- Ohio Court Enforces Change-in-Ownership Provision; Burden on New Landowner to Notify Lessee of Change in Ownership
- August 27, 2013 | Author: Timothy B. McGranor
- Law Firm: Vorys, Sater, Seymour and Pease LLP - Columbus Office
The Ohio Court of Appeals for the Seventh Appellate District recently issued a decision enforcing a change-in-ownership provision contained in an oil and gas lease. See Conny Farms, Ltd. v. Ball Resources, Inc., 7th Dist. No. 12 CO 18, 2012-Ohio-2874.
The plaintiff had purchased property on which there were two identical oil and gas leases, and before buying the property, the plaintiff had received title work that disclosed the existence of the leases. The leases contained a change-in-ownership provision that required the lessor to notify the lessee of any changes in ownership. Notwithstanding this knowledge, the plaintiff failed to notify the lessee that it now owned the property.
After the change in ownership, the lessee’s storage rental checks were returned unclaimed. For that reason, the lessee suspended further payments. Several years after the change in ownership, the plaintiff wrote to the lessee’s lawyer and demanded that the leases be canceled for failure to pay rentals. When the lessor refused, the landowner sued to have the lease terminated.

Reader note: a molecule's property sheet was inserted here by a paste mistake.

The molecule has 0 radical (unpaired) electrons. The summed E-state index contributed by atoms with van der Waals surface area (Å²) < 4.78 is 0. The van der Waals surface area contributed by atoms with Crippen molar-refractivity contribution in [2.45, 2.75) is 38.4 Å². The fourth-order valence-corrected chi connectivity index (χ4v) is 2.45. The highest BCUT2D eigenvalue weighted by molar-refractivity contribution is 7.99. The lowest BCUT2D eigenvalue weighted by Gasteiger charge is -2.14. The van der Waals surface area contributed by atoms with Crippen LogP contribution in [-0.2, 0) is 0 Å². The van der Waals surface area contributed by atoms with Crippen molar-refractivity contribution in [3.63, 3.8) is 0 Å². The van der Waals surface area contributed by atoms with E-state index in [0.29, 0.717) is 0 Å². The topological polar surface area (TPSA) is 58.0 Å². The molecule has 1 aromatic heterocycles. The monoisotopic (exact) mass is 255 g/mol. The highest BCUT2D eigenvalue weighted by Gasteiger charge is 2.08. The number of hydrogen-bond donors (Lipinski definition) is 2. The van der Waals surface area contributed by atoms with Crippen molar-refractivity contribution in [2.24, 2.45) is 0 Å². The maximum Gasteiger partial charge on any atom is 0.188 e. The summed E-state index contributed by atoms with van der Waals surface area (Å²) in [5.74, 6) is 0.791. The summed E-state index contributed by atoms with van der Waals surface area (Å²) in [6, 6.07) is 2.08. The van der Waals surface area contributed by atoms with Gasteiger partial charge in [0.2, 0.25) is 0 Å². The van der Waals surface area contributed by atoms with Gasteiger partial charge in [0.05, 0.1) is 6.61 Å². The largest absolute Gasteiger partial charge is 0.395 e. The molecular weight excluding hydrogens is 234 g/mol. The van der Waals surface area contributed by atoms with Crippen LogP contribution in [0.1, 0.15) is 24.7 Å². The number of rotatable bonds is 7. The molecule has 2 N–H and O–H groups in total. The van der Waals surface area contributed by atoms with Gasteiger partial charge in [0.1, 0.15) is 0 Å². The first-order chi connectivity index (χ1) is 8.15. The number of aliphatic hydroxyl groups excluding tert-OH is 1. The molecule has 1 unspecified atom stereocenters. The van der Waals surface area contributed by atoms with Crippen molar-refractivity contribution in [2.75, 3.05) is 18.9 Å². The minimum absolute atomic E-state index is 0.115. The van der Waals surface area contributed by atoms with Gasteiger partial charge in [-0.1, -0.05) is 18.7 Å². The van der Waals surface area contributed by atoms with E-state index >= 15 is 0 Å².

The court refused, holding that the landowner’s failure to notify the lessee of the change in ownership precluded its claims. Relying on a decision from the Fourth Appellate District, Burlington Resources Oil & Gas v. Cox, 133 Ohio App.3d 543 (4th Dist. 1999), the court in June held that a landowner’s duty to notify the lessee exists even where there is no express change-in-ownership provision in the lease. Finally, the court held that the suspense of the storage-rental payments was proper under the circumstances.